Regret is a universal human emotion that creeps into our lives, often as an unwelcome guest. It’s a feeling that can nag us even years after an event, reminding us that we made the wrong decision, one we often wish we could undo. Regret can stem from various aspects of our lives, but it takes hold only when it comes to important decisions, not trivial matters. It is with these significant choices that we later discover the profound impact they can have on our lives and our futures. 

In some cases, the decisions you regret can be educational. They can help you acknowledge your faults and shortcomings and lead you to make better decisions moving into the future. In these cases, regret is an effective teacher.

At other times, regret may not be well-earned, particularly when you acknowledge that maybe you made the best decision you could under the circumstances – you were under time pressure, or you did not have any way to discern what the outcome would be. While you may regret these decisions, you should not criticize yourself too harshly for them, knowing that you always have limitations and that hindsight, as they say, is always 20-20.

But sometimes, you have earned the regret you feel. This is particularly so when you make a decision rashly and in a state of high emotion and low rationality, even though you don’t need to be in a rush. Sometimes fear, panic, spite, or anger make you choose something your better, more rational, and calm self might not choose.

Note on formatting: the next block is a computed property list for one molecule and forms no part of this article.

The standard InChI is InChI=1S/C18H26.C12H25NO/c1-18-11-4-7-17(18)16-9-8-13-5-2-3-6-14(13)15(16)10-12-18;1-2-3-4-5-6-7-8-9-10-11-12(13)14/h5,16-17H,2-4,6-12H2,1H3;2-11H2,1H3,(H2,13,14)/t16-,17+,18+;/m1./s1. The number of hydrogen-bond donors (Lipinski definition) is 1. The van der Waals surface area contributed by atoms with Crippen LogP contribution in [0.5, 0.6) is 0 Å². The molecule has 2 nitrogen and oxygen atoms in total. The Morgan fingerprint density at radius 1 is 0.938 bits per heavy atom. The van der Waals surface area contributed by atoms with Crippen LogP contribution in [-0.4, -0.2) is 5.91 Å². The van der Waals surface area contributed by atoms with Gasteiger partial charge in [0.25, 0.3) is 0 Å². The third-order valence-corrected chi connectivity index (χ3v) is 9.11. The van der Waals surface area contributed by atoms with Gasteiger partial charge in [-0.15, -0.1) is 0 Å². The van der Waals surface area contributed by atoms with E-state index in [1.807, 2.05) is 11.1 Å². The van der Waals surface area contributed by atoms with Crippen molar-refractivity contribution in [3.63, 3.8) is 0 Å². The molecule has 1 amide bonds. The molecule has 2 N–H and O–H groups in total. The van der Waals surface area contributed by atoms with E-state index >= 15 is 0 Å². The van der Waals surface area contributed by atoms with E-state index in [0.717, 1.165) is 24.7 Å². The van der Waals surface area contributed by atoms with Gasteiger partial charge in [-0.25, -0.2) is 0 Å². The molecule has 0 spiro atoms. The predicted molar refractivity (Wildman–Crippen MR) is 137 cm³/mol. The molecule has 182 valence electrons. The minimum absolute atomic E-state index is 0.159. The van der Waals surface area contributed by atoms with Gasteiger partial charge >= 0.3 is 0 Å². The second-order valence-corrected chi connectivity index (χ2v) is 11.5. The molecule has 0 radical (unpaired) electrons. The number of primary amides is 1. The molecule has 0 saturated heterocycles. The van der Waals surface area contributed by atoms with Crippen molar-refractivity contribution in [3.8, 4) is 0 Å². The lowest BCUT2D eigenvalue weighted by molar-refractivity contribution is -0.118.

Regret is a feeling that is common to many women who have had an abortion. At the time they made their decision, they thought it was the best thing to do. They were scared and nervous, anxious and panicky. When they got up the nerve to walk into an abortion clinic, their anxiety and doubt told them that if they walked out, they might never walk back in. So they stayed where they were, with a growing uneasy feeling, and went through with an abortion.

But after the fact, they realized what they had done. They saw that they never soberly thought about what they were doing and what it would mean to them in the days, weeks, and years to come. Now, they might wish that something had come along to intervene, to make them take a step back for a short while to ponder and reflect on this crucial decision.


Ireland’s Waiting Period Law: Time to Calm Down, Reflect

When it comes to significant life choices, none are more profound than decisions surrounding life. The option to undergo an abortion is a weighty one, often involving complex emotional, moral, and ethical considerations. It is not a decision that should be made rashly.

This understanding is precisely why Ireland’s waiting period for abortion is in place. Under Ireland’s law, there is a mandatory 3-day waiting period after a woman’s initial abortion consultation before she can get an abortion. This waiting period is intended to underscore to young women the importance of making thoughtful, deliberate decisions in crucial matters. How has this waiting period affected women?


Lives Saved

Recent statistics from 2022 show that 10,779 women in Ireland underwent initial abortion consultations, but only 8,156 abortions were ultimately performed. This means that over 2,600 women who initially considered abortion chose not to proceed with it after their initial consultation — that three-day waiting period allowed them to reconsider their initial impulse and make a different choice.

This statistic is pivotal. It emphasizes the life-saving importance of a waiting period for abortion. In Ireland in 2022, nearly a quarter of the women who contemplated abortion ultimately changed their minds. These numbers underscore the significance of giving individuals the time to think, reflect, and carefully consider their decisions.